Wu also explained how she felt amid the reactions to her tweet three years ago when she appeared on Red Table Talkin a preview for Wednesday’s episode.
“It’s actually hard for me to talk about it without getting emotional,” she said. “People actually canceled me because I was ungrateful and indecent. They said I didn’t think about the other people’s jobs on the show, how selfish that was and how I acted like a diva.’
Wu said the response she received after tweeting her disdain for the show’s 2019 revamp led to a “really dark time”
Wu claims she was sexually harassed and harassed by a senior producer while working on the ABC sitcom Fresh Off The Boat
She noted that the producer who harassed her “is an Asian American, but because this show was kind of a beacon of representation for Asian Americans, and I sort of became a symbol of representation.”
“I didn’t want to tarnish that one show with sexual harassment allegations against the one Asian-American man who did all this better work for the community.”
Wu first made the disclosure in her upcoming new memoir, Making A Scene, and again when she spoke to the New York Times prior to the publication of the book.
While the actress reveals details of how the man exhibited controlling behavior during the show’s first two seasons, she would only refer to the man by using an initial.
Loosely inspired by the life of chef and food personality Eddie Huang and his 2013 autobiography, Fresh Off The Boat was the first TV sitcom in the US to star a family of Asian Americans in over 20 years.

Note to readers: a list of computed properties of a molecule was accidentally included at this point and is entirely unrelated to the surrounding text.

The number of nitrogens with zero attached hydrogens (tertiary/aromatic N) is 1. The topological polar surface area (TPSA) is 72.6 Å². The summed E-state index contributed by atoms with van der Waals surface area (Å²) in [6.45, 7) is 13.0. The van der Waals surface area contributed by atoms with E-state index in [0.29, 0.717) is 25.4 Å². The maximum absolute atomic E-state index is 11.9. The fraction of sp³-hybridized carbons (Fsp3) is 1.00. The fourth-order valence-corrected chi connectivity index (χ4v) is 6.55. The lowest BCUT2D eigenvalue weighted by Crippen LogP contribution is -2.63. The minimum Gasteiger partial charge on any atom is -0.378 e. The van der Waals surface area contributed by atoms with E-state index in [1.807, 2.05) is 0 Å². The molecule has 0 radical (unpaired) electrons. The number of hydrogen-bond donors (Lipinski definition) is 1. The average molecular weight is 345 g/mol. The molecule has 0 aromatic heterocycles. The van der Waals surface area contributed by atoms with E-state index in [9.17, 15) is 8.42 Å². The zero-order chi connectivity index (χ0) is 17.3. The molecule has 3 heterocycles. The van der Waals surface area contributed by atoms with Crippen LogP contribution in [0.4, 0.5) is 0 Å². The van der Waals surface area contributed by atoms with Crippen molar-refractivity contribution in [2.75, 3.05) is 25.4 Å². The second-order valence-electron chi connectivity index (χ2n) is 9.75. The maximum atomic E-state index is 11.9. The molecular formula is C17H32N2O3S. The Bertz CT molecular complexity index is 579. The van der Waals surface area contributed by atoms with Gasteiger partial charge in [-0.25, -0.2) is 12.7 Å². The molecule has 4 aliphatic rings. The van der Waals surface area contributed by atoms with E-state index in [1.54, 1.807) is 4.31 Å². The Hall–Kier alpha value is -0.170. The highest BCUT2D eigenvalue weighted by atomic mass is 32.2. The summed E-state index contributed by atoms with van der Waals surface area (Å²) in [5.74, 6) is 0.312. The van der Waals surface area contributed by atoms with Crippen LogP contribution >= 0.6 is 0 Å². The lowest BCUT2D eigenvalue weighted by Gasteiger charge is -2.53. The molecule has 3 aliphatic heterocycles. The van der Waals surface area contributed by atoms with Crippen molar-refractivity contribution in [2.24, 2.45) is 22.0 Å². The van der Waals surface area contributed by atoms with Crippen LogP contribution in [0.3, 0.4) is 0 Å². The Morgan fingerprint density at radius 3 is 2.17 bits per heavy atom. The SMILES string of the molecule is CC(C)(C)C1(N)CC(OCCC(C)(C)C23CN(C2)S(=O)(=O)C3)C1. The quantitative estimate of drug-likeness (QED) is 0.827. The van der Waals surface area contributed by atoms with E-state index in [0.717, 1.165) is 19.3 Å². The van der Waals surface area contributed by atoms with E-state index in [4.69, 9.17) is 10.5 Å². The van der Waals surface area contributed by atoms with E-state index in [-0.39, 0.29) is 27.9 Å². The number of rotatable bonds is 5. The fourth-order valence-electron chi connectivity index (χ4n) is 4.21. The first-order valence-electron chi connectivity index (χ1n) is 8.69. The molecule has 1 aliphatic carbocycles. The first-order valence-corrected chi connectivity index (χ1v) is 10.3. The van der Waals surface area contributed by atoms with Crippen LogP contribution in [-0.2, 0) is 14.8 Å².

Portraying a Taiwanese-American family living in Florida in the 1990s, the show entered production in 2014 and finally premiered on ABC in February to critical acclaim.
Wu claims the producer started exhibiting this controlling behavior in the first season, including “demanding that she ignore all her business affairs and tell her what to wear.”
“Fresh Off the Boat was my very first TV show,” the actress told the Times, before explaining her way of thinking at the time. ‘I was thrown into this world. I have no parents in the industry. And because I was 30, people thought I knew what I was doing. It made me paranoid and embarrassed.’
Impactful: Loosely inspired by the life of chef and food personality Eddie Huang and his 2013 autobiography, Fresh Off The Boat was the first TV sitcom in the US to star a family of Asian Americans in over 20 years; she is pictured right with co-stars Hudson Yang, Randall Park, Lucille Soong, Ian Chen and Forrest Wheeler